Nothing could be further from the truth in this context, even for trademarks (i.e. the only time you lose your trademark is if it becomes generic for the class of goods you sell; no one would ever start calling cartoons "Doras" and birthday cakes aren't even in the same class of goods). What Tshaka is really worried about, it seems to me, is a loss of *control* over the use of one's creations. The idea that someone other than the creator might actually make use of the character without permission is what drives copyright maximalist authors, owners, and advocates crazy, not loss of rights or even, often, compensation.

It is this battle for control that is at the heart of the copyright wars and little else. From the perspective of consumers and fans, characters like Dora have become part of our lives and we shouldn't be ashamed or intimidated from enjoying that fact, even if it involves putting their image on a birthday cake. From the perspective of the Copyright Maximalists, however, even a "Let them eat cake" policy is far too lenient and infringing of their rights.


Update (June 17): More commentary from the Copyfight crew, Ernie Miller's post, Birthday Cakes Are Nature's Way of Telling Us to Reform Copyright, which points to Wendy Seltzer's take, Of Copyrights and Cakes.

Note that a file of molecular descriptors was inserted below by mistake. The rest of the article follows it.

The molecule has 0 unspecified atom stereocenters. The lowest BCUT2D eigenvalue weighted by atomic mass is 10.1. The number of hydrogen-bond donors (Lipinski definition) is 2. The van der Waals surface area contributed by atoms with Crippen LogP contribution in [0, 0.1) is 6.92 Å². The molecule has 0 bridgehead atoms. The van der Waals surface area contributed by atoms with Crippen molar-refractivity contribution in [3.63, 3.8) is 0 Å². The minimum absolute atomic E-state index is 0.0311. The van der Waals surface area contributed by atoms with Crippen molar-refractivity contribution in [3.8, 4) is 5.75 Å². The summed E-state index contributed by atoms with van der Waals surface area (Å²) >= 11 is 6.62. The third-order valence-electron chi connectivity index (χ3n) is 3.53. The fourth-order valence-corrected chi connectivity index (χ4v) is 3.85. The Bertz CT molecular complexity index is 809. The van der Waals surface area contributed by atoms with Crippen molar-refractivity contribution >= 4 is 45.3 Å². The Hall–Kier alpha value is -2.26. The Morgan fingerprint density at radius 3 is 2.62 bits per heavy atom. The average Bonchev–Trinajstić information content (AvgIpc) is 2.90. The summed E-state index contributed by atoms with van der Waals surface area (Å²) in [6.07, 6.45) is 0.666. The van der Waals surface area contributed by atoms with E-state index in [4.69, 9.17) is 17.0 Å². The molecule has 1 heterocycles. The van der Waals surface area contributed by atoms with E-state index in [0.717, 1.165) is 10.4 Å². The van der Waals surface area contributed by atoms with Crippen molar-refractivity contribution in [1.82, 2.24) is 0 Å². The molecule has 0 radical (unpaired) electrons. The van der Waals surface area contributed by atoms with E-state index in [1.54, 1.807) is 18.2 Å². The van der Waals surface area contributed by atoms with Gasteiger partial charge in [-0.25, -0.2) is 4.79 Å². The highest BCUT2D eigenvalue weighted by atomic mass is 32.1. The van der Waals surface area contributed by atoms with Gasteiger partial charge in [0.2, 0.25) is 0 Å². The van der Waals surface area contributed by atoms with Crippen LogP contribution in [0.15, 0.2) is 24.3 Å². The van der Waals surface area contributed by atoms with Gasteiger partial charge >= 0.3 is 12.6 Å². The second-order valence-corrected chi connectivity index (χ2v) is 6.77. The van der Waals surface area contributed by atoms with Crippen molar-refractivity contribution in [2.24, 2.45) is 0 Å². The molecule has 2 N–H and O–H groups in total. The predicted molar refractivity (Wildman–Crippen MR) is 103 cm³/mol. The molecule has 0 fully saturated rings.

Comments (2) + TrackBacks (0) | Category: Big Thoughts


COMMENTS

1. Daniel Lobo on June 17, 2005 1:50 AM writes...

Very nicely put... Similar to some of the issues that Spain is going through these days. Given the way some interpret the use of "pirate" products, the use of these images on cakes would be precisely that, pirate. Now, if maximalists defend the right to stop the use of the image, shouldn't there be a way not to have the image placed in front of me in the first place? I know, requesting a permit to have publicity placed in front of my eyes and into my culture...?

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2. "fair use" is a misnomer on June 17, 2005 8:11 AM writes...

"In theory, that is what "fair use" is for, to balance out the rights of the creator with the rights of the public to enjoy that creation, especially in a private world that does not compete with the creators' business."

You are right, it is in "theory". It is in theory because the average person, the avrage teacher, the average executive has never heard the words "fair use" or if they have heard them they do not understand them or if they went to three lawyers they got three explanations with a confusing comment such as "in the end is up to the judge and that may depend on who your lawyer is and the confusing jurisprudence that lawyers dig up for the case".

"Fair use" is basically a deceitful right that is in the law but is basically worthless if you have money and are a good target for a lawsuit that you will settle because the litigation is too expensive.

The word "fair" is a misnomer because there is nothing fair about it.

We need to abolish all prohibition againsr private use copying. Make it simple so the "we the people" can understand the law. The copyright law must itself be fair only to "we the people", and not to the lobbyists.

Rafael Venegas
http://www.gvenegas.com